Often, the concept of a winning culture is discussed when a team wins consistently. The axiom ‘winning begets winning’ speaks to this notion. It is difficult to precisely ascertain what a winning culture is, but when Blake Nill left St. Mary’s University in Halifax returning to the University of Calgary to become the head coach of the football team in 2006, a winning culture arrived with him.
During his tenure at SMU, Nill’s teams appeared in four Vanier Cups, winning two of them. Nill took the U of C program from a fringe playoff team and turned them into a squad that perennially threatens at a national level. Calgary was not foreign territory for Nill, who is a graduate of U of C and also played for the Calgary Stampeders. This will be the seventh season for coach Nill — the last four seasons, the Dinos have captured the Hardy Cup as Canada West champions. This season they are poised to become the first team to ever win five straight.
Coming off an unbeaten regular season in 2011, it is no forgone conclusion that the Dinos will be crowned a fifth time.
The Dinos are exceedingly strong on the offensive line with CFL draftees Kirby Fabien, Reed Alexander and Carson Rockhill returning to protect third pivot Eric Dzwilewski. The ground will certainly be where the Dinos will make their mark this season with a dominant offensive line and the return of national all-star running back Steven Lumbala. The Dinos graduated two-time CW defensive MVP linebacker Sam Hurl will be replaced by sophomore Cory Roboch.
One of the most intriguing new faces is at the receiver position. A native of Laval, Quebec, Elie Bouka left home and headed west to suit up for the Dinos. Bouka’s speed, blocking abilities and big-play potential has eyebrows raised and expectations sky-high. It is very likely that Bouka will slide in as the Dinos best vertical threat this season, something the Dinos have lacked since the departures of Anthony Parker and Nate Coehoorn the past two seasons.
On the defensive side, the Dinos are anchored by prospective CFL first round pick Linden Gaydosh and B.C. Lions draftee Jordan Verdone. At defensive half back, the Dinos welcome back Doctor Cassama, who missed the entire 2011 season with a torn ACL. Cassama did not burn a year of eligibility in 2011 and therefore is entering his second year as a Dino. Cassama, a native of Kristianstad, Sweden, returns at an opportune moment for the Dinos secondary who lost standouts Michael Lau and Chudi Nzekwu and will look to Cassama for leadership.
This ability to recruit highly-touted prospects has become the talisman of the Nill regime and is the most important development in Dinos football. Collegiate sport is a continual process of loss and recovery. The top-tier programs are the ones that can restock their cupboards without sacrificing the on-field product.
The first test of the 2012 season came against the Regina Rams on September 1 at McMahon Stadium. Last season, the Dinos beat the Rams in the first round of the playoffs en route to an appearance — and an unfortunate loss — in the Mitchell Bowl.
It didn’t take long for Bouka to show off his skill set in the opening game. The opening kickoff of the 2012 season was returned 64 yards by Bouka and was inches away from a touchdown. However, Bouka suffered a right ankle injury and watched the second half of the game on crutches from the sideline.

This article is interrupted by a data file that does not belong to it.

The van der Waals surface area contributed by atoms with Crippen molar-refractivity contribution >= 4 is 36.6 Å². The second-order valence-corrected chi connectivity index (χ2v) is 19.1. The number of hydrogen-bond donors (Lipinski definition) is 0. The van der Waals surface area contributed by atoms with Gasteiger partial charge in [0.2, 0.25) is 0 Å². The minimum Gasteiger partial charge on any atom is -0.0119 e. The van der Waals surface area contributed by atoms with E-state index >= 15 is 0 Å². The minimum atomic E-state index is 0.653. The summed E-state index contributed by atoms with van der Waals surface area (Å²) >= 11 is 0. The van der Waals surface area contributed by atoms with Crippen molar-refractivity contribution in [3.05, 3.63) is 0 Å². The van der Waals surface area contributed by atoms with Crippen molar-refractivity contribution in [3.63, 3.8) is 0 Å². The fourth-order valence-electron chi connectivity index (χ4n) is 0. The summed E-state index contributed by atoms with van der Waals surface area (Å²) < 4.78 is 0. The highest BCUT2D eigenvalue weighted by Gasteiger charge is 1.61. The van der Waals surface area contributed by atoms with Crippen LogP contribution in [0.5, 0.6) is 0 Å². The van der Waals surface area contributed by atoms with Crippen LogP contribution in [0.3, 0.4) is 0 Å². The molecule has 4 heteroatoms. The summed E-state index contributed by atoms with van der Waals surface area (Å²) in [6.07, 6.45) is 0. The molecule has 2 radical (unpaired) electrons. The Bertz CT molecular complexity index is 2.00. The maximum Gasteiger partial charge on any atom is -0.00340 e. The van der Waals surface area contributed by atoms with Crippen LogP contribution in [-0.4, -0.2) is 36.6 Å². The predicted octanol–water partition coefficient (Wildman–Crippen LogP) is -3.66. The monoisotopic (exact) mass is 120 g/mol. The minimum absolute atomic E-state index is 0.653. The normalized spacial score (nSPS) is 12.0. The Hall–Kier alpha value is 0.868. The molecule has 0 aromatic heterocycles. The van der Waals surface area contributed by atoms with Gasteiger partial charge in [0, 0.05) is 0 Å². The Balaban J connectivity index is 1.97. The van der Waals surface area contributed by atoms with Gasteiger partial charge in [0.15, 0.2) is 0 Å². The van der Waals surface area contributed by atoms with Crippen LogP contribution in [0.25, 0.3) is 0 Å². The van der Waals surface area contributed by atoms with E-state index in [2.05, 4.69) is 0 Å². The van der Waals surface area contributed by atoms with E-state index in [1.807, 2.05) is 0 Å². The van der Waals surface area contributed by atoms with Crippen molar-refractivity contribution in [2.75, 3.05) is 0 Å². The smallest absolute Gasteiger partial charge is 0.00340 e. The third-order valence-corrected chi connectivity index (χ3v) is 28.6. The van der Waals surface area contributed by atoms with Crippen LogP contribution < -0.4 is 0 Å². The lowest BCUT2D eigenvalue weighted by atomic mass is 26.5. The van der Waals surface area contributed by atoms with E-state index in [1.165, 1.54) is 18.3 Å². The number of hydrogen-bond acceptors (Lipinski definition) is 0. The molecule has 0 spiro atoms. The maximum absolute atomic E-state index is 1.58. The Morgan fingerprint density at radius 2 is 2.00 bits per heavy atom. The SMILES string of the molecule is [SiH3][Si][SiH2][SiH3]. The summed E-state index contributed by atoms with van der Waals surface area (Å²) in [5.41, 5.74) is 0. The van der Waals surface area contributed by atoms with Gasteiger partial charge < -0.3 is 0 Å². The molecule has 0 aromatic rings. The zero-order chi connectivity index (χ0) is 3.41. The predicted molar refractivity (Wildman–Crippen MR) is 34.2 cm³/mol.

It was certainly a game to remember for true-freshman slotback Brett Blaszko, whose first catch in Canadian Interuniversity Sport was a 65-yard touchdown. The first touch of his varsity career ended in the endzone, an experience that he said was one of the best he has ever had in football.
“When I broke away and stiff-armed the guy at the 10 is when I knew it was reality,” said Blaszko. The six-foot-four Burlington, Ontario native was highly recruited out of high school and is an accomplished soccer player as well, which means that, in a pinch, Blaszko can punt or kick.
“It was awesome, it was a great experience for sure, knowing that I am a part of a great tradition and knowing that I am a part of a successful team. It’s just awesome,” said Blaszko. “I had a previous coach who played for coach Nill. I had my visit out here and I couldn’t say no to it.”
There was concern entering the game from Nill because the Dinos did not have any exhibition games this season, the test against the Rams was their first real scrimmage against hostile tacklers. At times in this first game, the Dinos looked rusty. Despite a statistically sound game, Dzwilewski threw two interceptions and at times the defense looked porous. The second half unequivocally became the Steven Lumbala show when he gained 107 yards rushing in the third-quarter alone.
It was a lunchbox-style 37–21 win for the Dinos who will be pleased with some aspects of the offense, but the team was far from mid-season form. The Dinos relied heavily on contributions from their stars and finished the game with 514 total yards, 329 of them in the air.
“Dzwilewski stepped up in his play. Much more composure, maturity and much better decision-making,” said Nill after the game. “The run defense wasn’t too bad but we weren’t playing against a primary run team.” Nill acknowledged that playing against Regina brings special challenges: “Regina is a pass offense. They have got the best pass offense in this conference and one of the best in the country. Our concern was [Regina Quarterback Marc] Mueller and [receiver Mark] McConkey. I am grateful we got out of there with a win because it was our first game and we had a lot of wrinkles to iron out.”
As the Dinos prepare for their Kickoff opener against the University of Alberta, they will undoubtedly look to tighten some screws. With a 1–0 start to the season, the Dinos look like a team that should be at or near the top of the CW conference by November. The Dinos have the personnel, the coaching and the experience. Now, it is all about execution.